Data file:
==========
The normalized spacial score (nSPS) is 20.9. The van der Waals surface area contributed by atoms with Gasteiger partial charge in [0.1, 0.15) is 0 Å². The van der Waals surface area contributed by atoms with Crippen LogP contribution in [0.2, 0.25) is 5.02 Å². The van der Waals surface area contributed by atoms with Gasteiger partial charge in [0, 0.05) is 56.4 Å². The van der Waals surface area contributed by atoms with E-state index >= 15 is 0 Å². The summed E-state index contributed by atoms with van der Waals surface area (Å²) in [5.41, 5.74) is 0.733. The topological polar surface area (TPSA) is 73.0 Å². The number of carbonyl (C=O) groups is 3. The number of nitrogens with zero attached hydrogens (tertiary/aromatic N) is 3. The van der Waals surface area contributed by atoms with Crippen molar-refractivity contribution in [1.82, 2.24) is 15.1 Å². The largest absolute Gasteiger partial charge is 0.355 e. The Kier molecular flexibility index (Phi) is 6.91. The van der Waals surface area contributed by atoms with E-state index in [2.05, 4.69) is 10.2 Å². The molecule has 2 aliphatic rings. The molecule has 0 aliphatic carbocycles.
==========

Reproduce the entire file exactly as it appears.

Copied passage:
The normalized spacial score (nSPS) is 20.9. The van der Waals surface area contributed by atoms with Gasteiger partial charge in [0.1, 0.15) is 0 Å². The van der Waals surface area contributed by atoms with Crippen LogP contribution in [0.2, 0.25) is 5.02 Å². The van der Waals surface area contributed by atoms with Gasteiger partial charge in [0, 0.05) is 56.4 Å². The van der Waals surface area contributed by atoms with E-state index >= 15 is 0 Å². The summed E-state index contributed by atoms with van der Waals surface area (Å²) in [5.41, 5.74) is 0.733. The topological polar surface area (TPSA) is 73.0 Å². The number of carbonyl (C=O) groups is 3. The number of nitrogens with zero attached hydrogens (tertiary/aromatic N) is 3. The van der Waals surface area contributed by atoms with Crippen molar-refractivity contribution in [1.82, 2.24) is 15.1 Å². The largest absolute Gasteiger partial charge is 0.355 e. The Kier molecular flexibility index (Phi) is 6.91. The van der Waals surface area contributed by atoms with E-state index in [2.05, 4.69) is 10.2 Å². The molecule has 2 aliphatic rings. The molecule has 0 aliphatic carbocycles.